been conducted, it must reverse the ALJ’s decision. Cornelius v. Sullivan, 936 F.2d 1143, 114546 (11th Cir. 1991).
III. Statutory and Regulatory Framework
To qualify for disability benefits and establish his or her entitlement for a period of
disability, a claimant must be disabled as defined by the Social Security Act and the Regulations
promulgated thereunder. 4 The Regulations define “disabled” as “the inability to do any
substantial gainful activity by reason of any medically determinable physical or mental
impairment which can be expected to result in death or which has lasted or can be expected to
last for a continuous period of not less than twelve (12) months.” 20 C.F.R. § 404.1505(a). To
establish entitlement to disability benefits, a claimant must provide evidence of a “physical or
mental impairment” which “must result from anatomical, physiological, or psychological
The “Regulations” promulgated under the Social Security Act are listed in 20 C.F.R.
Parts 400 to 499.
abnormalities which can be shown by medically acceptable clinical and laboratory diagnostic
techniques.” 20 C.F.R. § 404.1508.
The Regulations provide a five-step process for determining whether a claimant is
disabled. 20 C.F.R. § 404.1520(a)(4)(i-v). The Commissioner must determine in sequence:
whether the claimant is currently employed;
whether the claimant has a severe impairment;
whether the claimant’s impairment meets or equals an impairment listed
by the [Commissioner];
whether the claimant can perform his or her past work; and
whether the claimant is capable of performing any work in the national
Pope v. Shalala, 998 F.2d 473, 477 (7th Cir. 1993) (citing to the formerly applicable C.F.R.
section), overruled on other grounds by Johnson v. Apfel, 189 F.3d 561, 562-63 (7th Cir. 1999);
accord McDaniel v. Bowen, 800 F.2d 1026, 1030 (11th Cir. 1986). “Once the claimant has
satisfied steps One and Two, she will automatically be found disabled if she suffers from a listed
impairment. If the claimant does not have a listed impairment but cannot perform her work, the
burden shifts to the [Commissioner] to show that the claimant can perform some other job.”
Pope, 998 F.2d at 477; accord Foote v. Chater, 67 F.3d 1553, 1559 (11th Cir. 1995). The
Commissioner must further show such work exists in the national economy in significant
IV. Findings of the Administrative Law Judge
After consideration of the entire record and application of the sequential evaluation
process, the ALJ made the following findings:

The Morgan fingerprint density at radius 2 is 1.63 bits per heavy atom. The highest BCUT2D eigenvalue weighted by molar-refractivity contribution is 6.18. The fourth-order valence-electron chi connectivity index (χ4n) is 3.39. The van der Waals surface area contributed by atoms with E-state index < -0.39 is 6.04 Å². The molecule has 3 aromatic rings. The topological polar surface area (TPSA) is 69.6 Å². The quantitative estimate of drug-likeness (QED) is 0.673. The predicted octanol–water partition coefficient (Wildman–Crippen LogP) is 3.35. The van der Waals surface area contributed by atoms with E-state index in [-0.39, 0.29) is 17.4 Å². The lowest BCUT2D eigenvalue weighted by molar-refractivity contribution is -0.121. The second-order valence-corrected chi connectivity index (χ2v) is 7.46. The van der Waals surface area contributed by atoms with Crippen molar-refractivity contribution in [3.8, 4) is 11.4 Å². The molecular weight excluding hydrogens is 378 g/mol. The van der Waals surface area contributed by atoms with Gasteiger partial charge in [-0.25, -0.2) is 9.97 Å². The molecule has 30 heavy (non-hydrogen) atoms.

At Step One, the ALJ found Diesing had not engaged in substantial gainful activity since
December 23, 2011, the application date. (Tr. 14). At Step Two, the ALJ found Diesing had the
following severe impairments: chronic obstructive pulmonary disease (“COPD”), hypertension,
and lumbago with right lower extremity pain. (Id.). At Step Three, the ALJ found Diesing did
not have an impairment or combination of impairments that meets or medically equals one of the
listed impairments in 20 C.F.R. Part 404, Subpart P, Appendix 1. (Tr. 15).
Before proceeding to Step Four, the ALJ determined Diesing’s residual functioning
capacity (“RFC”), which is the most a claimant can do despite his impairments. See 20 C.F.R. §
404.1545(a)(1). The ALJ determined that Diesing has the RFC to perform light work as defined
in 20 C.F.R. § 416.967(b) except that he is limited to occasional climbing; he is precluded from
climbing ladders/ropes/scaffolds; he is limited to occasional crawling and crouching; he should
avoid concentrated exposure to extreme heat, extreme cold, wetness, humidity, and pulmonary
irritants; and he is precluded from working around unprotected heights.
At Step Four, the ALJ determined Diesing had no past relevant work. (Tr. 18). At Step
Five, the ALJ determined, based on Diesing’s age, education, work experience, and RFC, jobs
exist in significant numbers in the national economy Diesing could perform.
Therefore, the ALJ determined Diesing has not been under a disability and denied Diesing’s
claim. (Tr. 20).
Although the court may only reverse a finding of the Commissioner if it is not supported
by substantial evidence or because improper legal standards were applied, “[t]his does not relieve
the court of its responsibility to scrutinize the record in its entirety to ascertain whether
substantial evidence supports each essential administrative finding.” Walden v. Schweiker, 672
F.2d 835, 838 (11th Cir. 1982) (citing Strickland v. Harris, 615 F.2d 1103, 1106 (5th Cir. 1980)).
The court, however, “abstains from reweighing the evidence or substituting its own judgment for